The Glashedy Links course opens with three mighty par-4s and off the back tees measuring respectively 422-yards, 463-yards and 426-yards.

Michael, Barry and Paul (wearing Callaway caps) with the official Ballyliffin starter – Bernie (Callaway supported) & Mick in the photograph hereunder

You’ll soon learn a strong feature of the Glashedy course is the contours on the fairways, making the famed Old Course at St. Andrews appear mild by comparison, and also with a handful of the giant traps on the Glashedy course dwarfing the shallow lower pots to be found at Carnoustie.

This is especially so at the entrance to the second green and one awaiting you also at the front of the third but there’s not  point in complaining if you’re in one, as it all part of the excitement of playing links golf.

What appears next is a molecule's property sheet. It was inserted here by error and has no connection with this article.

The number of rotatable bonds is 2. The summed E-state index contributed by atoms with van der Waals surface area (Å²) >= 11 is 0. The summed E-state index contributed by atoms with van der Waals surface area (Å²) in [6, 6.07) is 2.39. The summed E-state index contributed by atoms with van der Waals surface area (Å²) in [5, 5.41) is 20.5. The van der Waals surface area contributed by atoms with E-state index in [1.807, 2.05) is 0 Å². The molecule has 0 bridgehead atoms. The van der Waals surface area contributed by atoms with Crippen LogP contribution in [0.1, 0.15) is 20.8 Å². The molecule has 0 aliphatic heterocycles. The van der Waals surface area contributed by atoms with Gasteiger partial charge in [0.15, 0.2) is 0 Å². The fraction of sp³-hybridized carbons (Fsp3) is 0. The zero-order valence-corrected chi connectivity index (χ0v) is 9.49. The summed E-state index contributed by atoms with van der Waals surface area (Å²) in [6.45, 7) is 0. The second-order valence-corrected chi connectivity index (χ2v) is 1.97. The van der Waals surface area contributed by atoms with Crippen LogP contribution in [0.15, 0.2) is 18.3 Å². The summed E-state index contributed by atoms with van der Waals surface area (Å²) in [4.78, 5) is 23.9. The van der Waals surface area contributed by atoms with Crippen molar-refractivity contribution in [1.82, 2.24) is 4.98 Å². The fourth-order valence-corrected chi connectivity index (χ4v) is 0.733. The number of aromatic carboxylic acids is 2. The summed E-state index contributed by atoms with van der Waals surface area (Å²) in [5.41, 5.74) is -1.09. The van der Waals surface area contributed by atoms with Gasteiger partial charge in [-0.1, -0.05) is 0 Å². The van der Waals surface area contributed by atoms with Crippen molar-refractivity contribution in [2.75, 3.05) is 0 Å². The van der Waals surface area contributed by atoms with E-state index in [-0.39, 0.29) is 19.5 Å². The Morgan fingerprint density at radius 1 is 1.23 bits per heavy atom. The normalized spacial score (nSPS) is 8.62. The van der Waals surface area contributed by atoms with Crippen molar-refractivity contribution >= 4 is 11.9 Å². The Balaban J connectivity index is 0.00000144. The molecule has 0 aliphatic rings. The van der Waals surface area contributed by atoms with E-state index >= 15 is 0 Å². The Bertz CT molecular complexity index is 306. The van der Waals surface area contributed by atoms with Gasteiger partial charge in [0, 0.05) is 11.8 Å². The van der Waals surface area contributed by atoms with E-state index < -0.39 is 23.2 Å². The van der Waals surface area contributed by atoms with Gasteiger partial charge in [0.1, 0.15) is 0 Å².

On this theme, those who know Pat Ruddy well, and this author has been fortunate to have been in his company often to also know of his famed dry humour, as you will understand when Pat, and with his golf course designer hat on, once remarked:  “We like one in 10 of our golfers to come home sane”.

The third hole green on the Glashedy course – Image GolfByTourMiss

After putting out on the third, you take a short walk up the hill where the full glory of the Glashedy course is revealed including the stunning Glashedy Rock lying there much akin to a sleeping giant in the Atlantic Ocean, and where from thereon it rarely disappears from view in playing the course.

The fourth hole green at Ballyliffin’s Glashedy course – Image GolfByTourMiss

Looking into the 6th green on the Glashedy course at Ballyliffin. Image – GolfByTourMiss

Standing on the fifth tee and the first of the par-3s, Glashedy Rock is there in full view and in all its glory.